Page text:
The online campaign to boycott taxis and auto rickshaws for a day on Thursday, Meter Jam, was partly successful among students and professional groups, while response among regular commuters was lukewarm.
The campaign, initiated by three city advertising professionals last week, had amassed more than 40,000 followers on Facebook and Twitter.
“We decided to support Meter Jam as we felt rickshaw drivers are arrogant and we are tired of dealing with their whims,” said Anuj Pandit (18), first year B.Com student and head of NM College Theatre Group. “Shared rickshaws should be more common in the suburbs.”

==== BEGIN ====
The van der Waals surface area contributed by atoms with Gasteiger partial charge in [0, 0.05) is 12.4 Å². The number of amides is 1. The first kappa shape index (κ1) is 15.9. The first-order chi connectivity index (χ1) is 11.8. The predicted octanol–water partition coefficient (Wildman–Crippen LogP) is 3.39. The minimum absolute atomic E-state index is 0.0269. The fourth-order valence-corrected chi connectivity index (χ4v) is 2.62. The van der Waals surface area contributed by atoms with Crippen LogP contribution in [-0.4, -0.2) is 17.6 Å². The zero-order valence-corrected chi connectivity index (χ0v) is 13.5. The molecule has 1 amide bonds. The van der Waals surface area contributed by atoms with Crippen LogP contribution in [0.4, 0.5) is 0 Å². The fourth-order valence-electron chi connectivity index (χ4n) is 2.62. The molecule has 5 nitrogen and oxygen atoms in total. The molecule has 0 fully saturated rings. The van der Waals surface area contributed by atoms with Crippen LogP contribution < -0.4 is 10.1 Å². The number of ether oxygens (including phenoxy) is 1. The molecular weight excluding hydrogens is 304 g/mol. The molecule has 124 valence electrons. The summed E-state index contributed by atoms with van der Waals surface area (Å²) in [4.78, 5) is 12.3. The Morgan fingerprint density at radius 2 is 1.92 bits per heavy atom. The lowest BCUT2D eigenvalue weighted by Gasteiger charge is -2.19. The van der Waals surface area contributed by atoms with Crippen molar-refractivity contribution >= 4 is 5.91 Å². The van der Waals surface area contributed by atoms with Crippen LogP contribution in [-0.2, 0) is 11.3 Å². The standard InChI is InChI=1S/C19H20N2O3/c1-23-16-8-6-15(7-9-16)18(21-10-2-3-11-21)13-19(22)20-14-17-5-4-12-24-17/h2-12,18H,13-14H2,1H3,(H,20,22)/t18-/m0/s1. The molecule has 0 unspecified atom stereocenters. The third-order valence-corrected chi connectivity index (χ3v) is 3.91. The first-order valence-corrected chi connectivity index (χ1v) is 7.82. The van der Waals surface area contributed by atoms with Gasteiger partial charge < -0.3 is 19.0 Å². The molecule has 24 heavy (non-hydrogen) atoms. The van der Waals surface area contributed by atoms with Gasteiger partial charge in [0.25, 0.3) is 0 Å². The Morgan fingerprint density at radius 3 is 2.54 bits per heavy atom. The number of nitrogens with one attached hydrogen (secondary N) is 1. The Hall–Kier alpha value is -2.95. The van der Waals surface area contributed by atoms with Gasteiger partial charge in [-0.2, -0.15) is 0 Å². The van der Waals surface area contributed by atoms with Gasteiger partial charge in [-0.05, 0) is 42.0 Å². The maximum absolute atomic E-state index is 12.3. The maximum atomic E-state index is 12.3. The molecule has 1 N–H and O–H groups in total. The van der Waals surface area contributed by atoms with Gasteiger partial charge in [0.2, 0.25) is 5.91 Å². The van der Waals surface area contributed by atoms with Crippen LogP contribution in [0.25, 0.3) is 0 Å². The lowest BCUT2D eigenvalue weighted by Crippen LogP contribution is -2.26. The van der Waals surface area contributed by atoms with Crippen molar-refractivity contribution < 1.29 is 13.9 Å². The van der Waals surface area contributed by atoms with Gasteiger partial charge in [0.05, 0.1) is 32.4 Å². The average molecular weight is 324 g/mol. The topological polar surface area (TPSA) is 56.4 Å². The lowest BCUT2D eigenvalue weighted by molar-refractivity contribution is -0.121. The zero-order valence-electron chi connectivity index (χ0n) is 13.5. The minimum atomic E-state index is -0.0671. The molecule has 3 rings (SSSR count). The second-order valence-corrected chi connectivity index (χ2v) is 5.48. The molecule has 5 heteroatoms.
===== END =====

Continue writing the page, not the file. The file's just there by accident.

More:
However, taxi and autorickshaw drivers in the city claimed that the boycott by a few hundred passengers had little effect on their daily business.
Grant Road taxi driver Suresh Mishra, who heard about the campaign on Thursday morning, said such an initiative was bound to be ineffective. “Mumbai’s population is rapidly increasing and the number of taxis has gone down. A strike is not likely to work,” he said.
“We got many emails from, young and old, talking about how they used buses or just walked on Thursday,” said Abhilash Krishnan, one of the organisers. “The success lies in not just making a visible difference, but in the spirit of participation.”